Can this ever be mainstream?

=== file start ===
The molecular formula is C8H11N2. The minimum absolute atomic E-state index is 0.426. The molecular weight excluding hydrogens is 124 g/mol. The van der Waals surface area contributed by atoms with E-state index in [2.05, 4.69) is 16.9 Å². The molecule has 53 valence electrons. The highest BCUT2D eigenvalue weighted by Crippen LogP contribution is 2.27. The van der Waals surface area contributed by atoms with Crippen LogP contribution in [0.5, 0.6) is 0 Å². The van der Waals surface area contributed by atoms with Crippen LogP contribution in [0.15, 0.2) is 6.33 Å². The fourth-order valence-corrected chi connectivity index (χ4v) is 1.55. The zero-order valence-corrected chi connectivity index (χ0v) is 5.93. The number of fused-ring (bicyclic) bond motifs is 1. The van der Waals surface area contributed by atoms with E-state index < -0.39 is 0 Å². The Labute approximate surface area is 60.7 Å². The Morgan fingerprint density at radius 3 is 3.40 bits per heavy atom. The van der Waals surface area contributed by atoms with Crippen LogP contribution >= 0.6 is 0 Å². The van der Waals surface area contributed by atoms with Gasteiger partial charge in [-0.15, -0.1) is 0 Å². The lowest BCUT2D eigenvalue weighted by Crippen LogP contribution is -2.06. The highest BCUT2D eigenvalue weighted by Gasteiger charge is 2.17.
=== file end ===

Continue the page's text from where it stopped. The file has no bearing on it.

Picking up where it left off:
While moviegoers are still new to the 4DX experience, CJ has been experimenting with the technology in its CGV theaters with varying degrees of success since 2010. It opened 12 4DX theaters nationwide, including two in Seoul, that year. Now, 22 are in operation. Previously, the theaters did not become popular because CJ wasn’t comfortable about fully promoting them. The company now believes it has a convincing-enough product and has vowed to revolutionize the experience of movie watching here and abroad. CJ has always regarded 4DX theaters as a potential export product. It already operates 67 screens in 22 countries overseas. In last December alone, the company added 20 screens in 13 countries, including Croatia, Ukraine, Russia, Indonesia, Thailand, Venezuela and Mexico. CJ plans to open 90 more theaters worldwide this year and expand the numbers to 300 by 2015 and expects much of its market to come from North America and Europe. It aims to become the nemesis of IMAX cinemas. CJ’s onslaught in 4DX seems to have stoked the urgency of Lotte, the chaebol that is on the other side of Korea’s movie industry duopoly. Lotte has opened eight “4D” theaters in Korea, including three in Seoul, but is trailing far behind CJ in the market. “We are generating demand very fast. This clearly indicates that our 4D experience is resonating with moviegoers here and abroad,” said Choi Byung-hwan, CEO of CJ 4DPlex, the CJ unit that manages its 4DX theater business. “I think people’s needs are expanding. Rather than being passive in theaters, moviegoers now want to have an active cinema experience. They want to feel more and experience more in the same amount of time they spend in the theaters,” said Claire Park, assistant manager at CJ 4DPlex. “Korean companies have to develop theaters with cutting edge technologies because of moviegoers and their high expectations.” The United States is slowly adopting “4D” theaters because of its culture of watching movies at home or theaters near their homes, Park argued. “This is one reason why the market is less dominated by multiplexes,” she said. Mexico has been a lucrative export market for 4DPlex and Japan is showing promise. “It’s also interesting to see how different cultures react to different effects in 4DX. ‘Fast and Furious 6’ did well in Eastern Europe while ‘Pacific Rim’ did well in Asia and South America. This shows how Eastern European viewers like to enjoy the car racing motions,” said Park. “The water effects also had very positive responses from Mexico while Korean and Japanese viewers tend to dislike it.” The films that are chosen for the 4DX effects are usually blockbusters or action films such as the Avengers, Iron Man, Amazing Spiderman series or animations which are suitable to add the effects. “It’s because viewers complain if there isn’t enough motion. They want to get the most from the expensive tickets they bought,” Park said. Interestingly, more men visited 4DX theaters than women. The gender ratio was 55 men to 45 women, meaning men enjoyed more action and motion.